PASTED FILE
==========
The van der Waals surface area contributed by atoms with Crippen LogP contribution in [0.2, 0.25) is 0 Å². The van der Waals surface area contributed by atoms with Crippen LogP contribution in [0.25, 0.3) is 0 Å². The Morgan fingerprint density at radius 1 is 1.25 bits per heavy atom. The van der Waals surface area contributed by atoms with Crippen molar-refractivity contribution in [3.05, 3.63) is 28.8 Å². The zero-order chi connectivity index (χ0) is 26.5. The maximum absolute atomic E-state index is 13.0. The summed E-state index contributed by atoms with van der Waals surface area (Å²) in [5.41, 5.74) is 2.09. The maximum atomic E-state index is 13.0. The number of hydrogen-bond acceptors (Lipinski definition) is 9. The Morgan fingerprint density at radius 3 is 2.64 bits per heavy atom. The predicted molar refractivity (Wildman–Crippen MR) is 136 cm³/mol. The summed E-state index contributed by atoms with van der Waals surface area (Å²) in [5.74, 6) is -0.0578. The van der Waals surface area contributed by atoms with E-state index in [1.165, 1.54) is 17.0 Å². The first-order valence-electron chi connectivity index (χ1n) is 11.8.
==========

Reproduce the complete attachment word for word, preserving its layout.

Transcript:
The van der Waals surface area contributed by atoms with Crippen LogP contribution in [0.2, 0.25) is 0 Å². The van der Waals surface area contributed by atoms with Crippen LogP contribution in [0.25, 0.3) is 0 Å². The Morgan fingerprint density at radius 1 is 1.25 bits per heavy atom. The van der Waals surface area contributed by atoms with Crippen molar-refractivity contribution in [3.05, 3.63) is 28.8 Å². The zero-order chi connectivity index (χ0) is 26.5. The maximum absolute atomic E-state index is 13.0. The summed E-state index contributed by atoms with van der Waals surface area (Å²) in [5.41, 5.74) is 2.09. The maximum atomic E-state index is 13.0. The number of hydrogen-bond acceptors (Lipinski definition) is 9. The Morgan fingerprint density at radius 3 is 2.64 bits per heavy atom. The predicted molar refractivity (Wildman–Crippen MR) is 136 cm³/mol. The summed E-state index contributed by atoms with van der Waals surface area (Å²) in [5.74, 6) is -0.0578. The van der Waals surface area contributed by atoms with E-state index in [1.165, 1.54) is 17.0 Å². The first-order valence-electron chi connectivity index (χ1n) is 11.8.